Casados Seeks To Leave Magistrate Courts Better Than She Found Them

Pat Casados

Los Alamos Magistrate Judge Pat Casados, left, awaits her turn to speak at a recent candidates’ forum alongside her husband, Jeff Casados. Photo by Maire O’Neill/


Los Alamos Magistrate Judge Pat Casados is working to improve not only her own court but others in the state, she told two recent local candidate’ forums.

She explained what cases the Magistrate Court handles saying, “I’m your civil judge up to $10,000. I see misdemeanors – anything that can put you in jail for 364 days. Felonies start with me. I see traffic, DWIs – the first three are considered misdemeanors, after that they are felonies. I can have jury trials. I do weddings, I’ve done close to 400 weddings in the last 16 years”.

Casados said travel is required in her position because she runs a small court and there are 66 other magistrate judges in the state that she has to support. If another judge is ill or someone dies while in office, she travels to their court to fill in.

“I was in Roswell one week a month for two years. I have traveled to Chama, Moriarty, Las Cruces, Clovis, Raton, Belen, Santa Fe and in the future I’m looking at Hobbs, Silver City and Gallup. Those are places I will go to help other judges,” she said.

Casasos said she is proud to have a National Judicial College certificate in Special Courts.

“It was hard-earned. It was almost 90 credits. Some of them were on scholarship but a lot of them I paid for myself. I am proud to be on two committees right now – the Chief Judge’s Council which is chaired by the Supreme Court Chief Justice and the Education Committee,” she said. Casados is also a mentor judge and an instructor for the new judge school for magistrate judges. This year there are expected to be some 15 new judges this year whereas four years ago there were 30, she said.

Casados is president of the Magistrate Judges’ Association and said has had to stick her neck out with the Supreme Court for a couple of things recently as she is on the ground floor for some reorganization of the courts.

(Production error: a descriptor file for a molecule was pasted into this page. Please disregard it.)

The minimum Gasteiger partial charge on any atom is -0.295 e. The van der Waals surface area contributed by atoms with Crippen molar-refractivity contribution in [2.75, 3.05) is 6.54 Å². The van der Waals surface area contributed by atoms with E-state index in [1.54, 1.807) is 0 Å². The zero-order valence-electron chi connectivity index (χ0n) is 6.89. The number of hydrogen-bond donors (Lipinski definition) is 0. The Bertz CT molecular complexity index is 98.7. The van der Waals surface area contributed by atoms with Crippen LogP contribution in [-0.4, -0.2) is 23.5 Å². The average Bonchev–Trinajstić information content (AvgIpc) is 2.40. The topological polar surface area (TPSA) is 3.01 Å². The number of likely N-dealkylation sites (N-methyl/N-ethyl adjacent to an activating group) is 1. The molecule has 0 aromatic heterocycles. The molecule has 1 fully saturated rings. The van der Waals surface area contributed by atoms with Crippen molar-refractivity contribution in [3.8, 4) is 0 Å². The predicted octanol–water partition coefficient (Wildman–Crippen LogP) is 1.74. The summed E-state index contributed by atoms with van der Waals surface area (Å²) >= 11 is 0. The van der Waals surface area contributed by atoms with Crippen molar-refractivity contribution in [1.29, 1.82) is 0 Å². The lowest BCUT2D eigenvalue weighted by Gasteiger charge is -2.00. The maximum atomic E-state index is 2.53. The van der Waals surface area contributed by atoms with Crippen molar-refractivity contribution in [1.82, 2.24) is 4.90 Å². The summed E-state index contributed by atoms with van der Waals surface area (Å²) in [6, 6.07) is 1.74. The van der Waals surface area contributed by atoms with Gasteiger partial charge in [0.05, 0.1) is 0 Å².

“My goal is that when I leave office, hopefully not in November, in my next term or the term after that, that I leave the courts a better system than when I found them and that it benefits not only Los Alamos but the state of New Mexico,” she said.

Casados said she is proud that she has kept the District Court here in Los Alamos and has made sure the District Court brings a clerk to the Los Alamos Municipal Building one day a week.

“I’m hoping to get that expanded, especially with some of the things that are coming up with the new courts,” she said.

“How do I make my decisions, I’ve been asked. I try to treat everybody that comes into that Magistrate Court like I would want to be treated. My son was in a few courts and I was that mother sitting in the back of the room when somebody in a black robe told me what I could and could not do with my child. So I try to be patient with the parents or whoever else is in the back of the room that wants to hear,” Casados said. “I have the privilege of having a small court so I can explain process and procedure. I try to listen. I’m very proud that some days all people want to do is come to court and have themselves heard. They just want their side heard – somebody to listen. So I try to listen very carefully. I’m governed by the laws and the rules of the state of New Mexico.”